Online Staff Report
Hundreds of scams target consumers every day. Among them are phantom debt, fake lotteries, work-at-home, credit repair, and fake utility bills, to name a few. But, all scams have one thing in common: a scammer who wants to take your money. What is the most frequent method they use to do that? The Better Business Bureau (BBB) says contrary to popular belief, it’s not the Internet.
“Scams and different types of fraud are a major threat facing consumers,” said Dennis Horton, director of the Rockford Regional Office of the BBB. “And more and more frequently, the scammers are plying their trade the old-fashioned way — by telephone.”
The National Consumers League (NCL) reports that nearly 43 percent of their complainants say they were first contacted by a scammer by phone. Next on the list was the Web at just under 31 percent, email 16 percent and snail mail at 7 percent.
“This phone trend is particularly troubling,” noted Horton, “because it opens an especially vulnerable population — the elderly — to greater risk.”
There is another trend in the NCL study worth noting — a change in how victims report sending money to a con artist. Previously, wire transfer has been the method most often used. However, today, credit cards are used more frequently. That’s good news, because when the fraud is discovered, the victim has a better chance of recovering their money by filing a dispute with their credit card company.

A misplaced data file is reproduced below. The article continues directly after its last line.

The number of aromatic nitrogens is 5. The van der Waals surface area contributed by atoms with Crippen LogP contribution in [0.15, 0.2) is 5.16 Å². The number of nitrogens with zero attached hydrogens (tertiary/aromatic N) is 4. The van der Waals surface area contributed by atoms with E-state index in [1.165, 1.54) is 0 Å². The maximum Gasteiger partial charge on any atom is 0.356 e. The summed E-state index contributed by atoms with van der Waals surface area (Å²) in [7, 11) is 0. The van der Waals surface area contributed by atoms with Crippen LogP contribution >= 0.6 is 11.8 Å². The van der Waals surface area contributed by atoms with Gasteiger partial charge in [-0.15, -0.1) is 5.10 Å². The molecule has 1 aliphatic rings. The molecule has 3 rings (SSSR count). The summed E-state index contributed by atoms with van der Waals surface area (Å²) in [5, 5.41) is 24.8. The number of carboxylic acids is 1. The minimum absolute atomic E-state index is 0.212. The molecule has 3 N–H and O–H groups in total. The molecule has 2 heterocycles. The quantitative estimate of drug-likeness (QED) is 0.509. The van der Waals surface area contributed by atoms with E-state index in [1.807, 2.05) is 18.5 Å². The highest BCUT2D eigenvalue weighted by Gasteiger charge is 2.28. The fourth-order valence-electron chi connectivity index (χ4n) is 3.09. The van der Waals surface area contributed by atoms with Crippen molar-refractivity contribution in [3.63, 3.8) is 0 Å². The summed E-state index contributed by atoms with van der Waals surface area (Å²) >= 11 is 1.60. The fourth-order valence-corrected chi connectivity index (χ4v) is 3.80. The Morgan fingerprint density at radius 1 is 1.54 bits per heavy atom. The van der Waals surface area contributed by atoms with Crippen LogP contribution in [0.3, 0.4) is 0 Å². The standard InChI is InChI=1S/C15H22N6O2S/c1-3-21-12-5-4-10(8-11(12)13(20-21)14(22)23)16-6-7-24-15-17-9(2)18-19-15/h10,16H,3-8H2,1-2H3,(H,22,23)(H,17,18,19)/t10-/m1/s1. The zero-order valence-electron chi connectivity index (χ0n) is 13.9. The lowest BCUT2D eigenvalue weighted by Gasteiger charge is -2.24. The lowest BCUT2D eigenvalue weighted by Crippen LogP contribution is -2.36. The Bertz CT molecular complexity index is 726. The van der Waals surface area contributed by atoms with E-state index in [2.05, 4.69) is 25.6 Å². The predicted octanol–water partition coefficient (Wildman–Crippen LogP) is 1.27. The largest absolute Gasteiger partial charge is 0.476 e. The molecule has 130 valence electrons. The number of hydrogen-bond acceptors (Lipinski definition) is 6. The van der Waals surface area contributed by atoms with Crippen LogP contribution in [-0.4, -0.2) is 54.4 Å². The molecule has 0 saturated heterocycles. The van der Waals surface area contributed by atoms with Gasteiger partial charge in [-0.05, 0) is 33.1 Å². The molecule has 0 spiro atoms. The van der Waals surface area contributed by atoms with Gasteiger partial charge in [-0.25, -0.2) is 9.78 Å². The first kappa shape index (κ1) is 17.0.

Tips to avoid being scammed include the following:
• Know who you’re dealing with. If a company or charity is unfamiliar, check it out with the BBB. Fraudulent operators open and close quickly, so the fact that no one has made a complaint yet doesn’t guarantee the company or charity is legitimate. Ask for advice about the type of pitch you received and the danger signs of fraud.
• Some telemarketing pitches are blatantly fraudulent, and you should know the signs. It’s illegal for telemarketers to ask for a fee upfront if they promise or claim it’s likely they’ll get you a credit card or loan, or to “repair” your credit. It’s also illegal for any company to ask you to pay or buy something to win a prize, or to claim that paying will increase your chances of winning. And it’s illegal to buy and sell tickets to foreign lotteries by phone or mail.
Other danger signs of fraud may he harder to recognize. They include: pressure to act immediately; refusal to send you written information; use of scare tactics; demands to send payment by wire or courier; demands for payment of taxes or customs fees to claim a prize; requests for your financial account numbers even though you’re not paying for something with them; promises to recover money you’ve lost in other scams, for a fee; claims that you can make lots of money working from home; and refusal to stop calling when you say you’re not interested.
• How you pay matters. If you pay for a transaction with cash, checks or money orders, your money is gone before you realize there is a problem. Paying by credit card is safest because you can dispute the charges if you don’t get what you were promised.
• Be prepared when you answer the phone. Think about the advice you’d give someone else about how to detect fraud, then follow that advice yourself. Use caller ID or an answering machine to screen calls. Don’t hesitate to hang up on suspicious calls.
For more information, visit www.bbb.org.
Posted Jan. 30, 2015